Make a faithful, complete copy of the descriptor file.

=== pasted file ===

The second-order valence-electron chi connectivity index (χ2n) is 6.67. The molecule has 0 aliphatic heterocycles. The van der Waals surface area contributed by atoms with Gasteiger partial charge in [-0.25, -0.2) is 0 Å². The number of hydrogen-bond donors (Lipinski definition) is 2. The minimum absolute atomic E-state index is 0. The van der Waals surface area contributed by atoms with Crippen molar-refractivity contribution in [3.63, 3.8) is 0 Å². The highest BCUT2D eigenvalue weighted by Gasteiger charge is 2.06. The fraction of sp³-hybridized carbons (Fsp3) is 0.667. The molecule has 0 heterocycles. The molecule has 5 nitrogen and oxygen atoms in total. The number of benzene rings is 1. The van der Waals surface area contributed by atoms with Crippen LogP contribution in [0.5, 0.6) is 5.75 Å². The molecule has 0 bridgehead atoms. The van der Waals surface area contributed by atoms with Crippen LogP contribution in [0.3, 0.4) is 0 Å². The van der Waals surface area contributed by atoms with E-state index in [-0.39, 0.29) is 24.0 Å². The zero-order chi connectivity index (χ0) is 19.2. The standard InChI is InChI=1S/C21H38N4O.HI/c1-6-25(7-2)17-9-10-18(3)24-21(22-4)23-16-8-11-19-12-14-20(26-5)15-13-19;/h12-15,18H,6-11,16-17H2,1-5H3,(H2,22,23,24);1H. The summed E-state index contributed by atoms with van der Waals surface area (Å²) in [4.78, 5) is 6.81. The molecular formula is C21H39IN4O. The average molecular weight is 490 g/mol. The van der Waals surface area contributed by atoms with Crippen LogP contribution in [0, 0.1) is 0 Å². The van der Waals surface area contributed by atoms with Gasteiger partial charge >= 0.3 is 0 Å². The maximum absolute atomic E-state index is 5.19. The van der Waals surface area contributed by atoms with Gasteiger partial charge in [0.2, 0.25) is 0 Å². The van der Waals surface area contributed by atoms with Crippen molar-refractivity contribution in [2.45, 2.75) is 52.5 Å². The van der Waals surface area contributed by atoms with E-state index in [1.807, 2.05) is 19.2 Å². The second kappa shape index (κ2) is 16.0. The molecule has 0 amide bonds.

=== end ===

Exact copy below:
The second-order valence-electron chi connectivity index (χ2n) is 6.67. The molecule has 0 aliphatic heterocycles. The van der Waals surface area contributed by atoms with Gasteiger partial charge in [-0.25, -0.2) is 0 Å². The number of hydrogen-bond donors (Lipinski definition) is 2. The minimum absolute atomic E-state index is 0. The van der Waals surface area contributed by atoms with Crippen molar-refractivity contribution in [3.63, 3.8) is 0 Å². The highest BCUT2D eigenvalue weighted by Gasteiger charge is 2.06. The fraction of sp³-hybridized carbons (Fsp3) is 0.667. The molecule has 0 heterocycles. The molecule has 5 nitrogen and oxygen atoms in total. The number of benzene rings is 1. The van der Waals surface area contributed by atoms with Crippen LogP contribution in [0.5, 0.6) is 5.75 Å². The molecule has 0 bridgehead atoms. The van der Waals surface area contributed by atoms with Crippen LogP contribution in [0.3, 0.4) is 0 Å². The van der Waals surface area contributed by atoms with E-state index in [-0.39, 0.29) is 24.0 Å². The zero-order chi connectivity index (χ0) is 19.2. The standard InChI is InChI=1S/C21H38N4O.HI/c1-6-25(7-2)17-9-10-18(3)24-21(22-4)23-16-8-11-19-12-14-20(26-5)15-13-19;/h12-15,18H,6-11,16-17H2,1-5H3,(H2,22,23,24);1H. The summed E-state index contributed by atoms with van der Waals surface area (Å²) in [4.78, 5) is 6.81. The molecular formula is C21H39IN4O. The average molecular weight is 490 g/mol. The van der Waals surface area contributed by atoms with Crippen LogP contribution in [0, 0.1) is 0 Å². The van der Waals surface area contributed by atoms with Gasteiger partial charge >= 0.3 is 0 Å². The maximum absolute atomic E-state index is 5.19. The van der Waals surface area contributed by atoms with Gasteiger partial charge in [0.2, 0.25) is 0 Å². The van der Waals surface area contributed by atoms with Crippen molar-refractivity contribution in [2.45, 2.75) is 52.5 Å². The van der Waals surface area contributed by atoms with E-state index in [1.807, 2.05) is 19.2 Å². The second kappa shape index (κ2) is 16.0. The molecule has 0 amide bonds.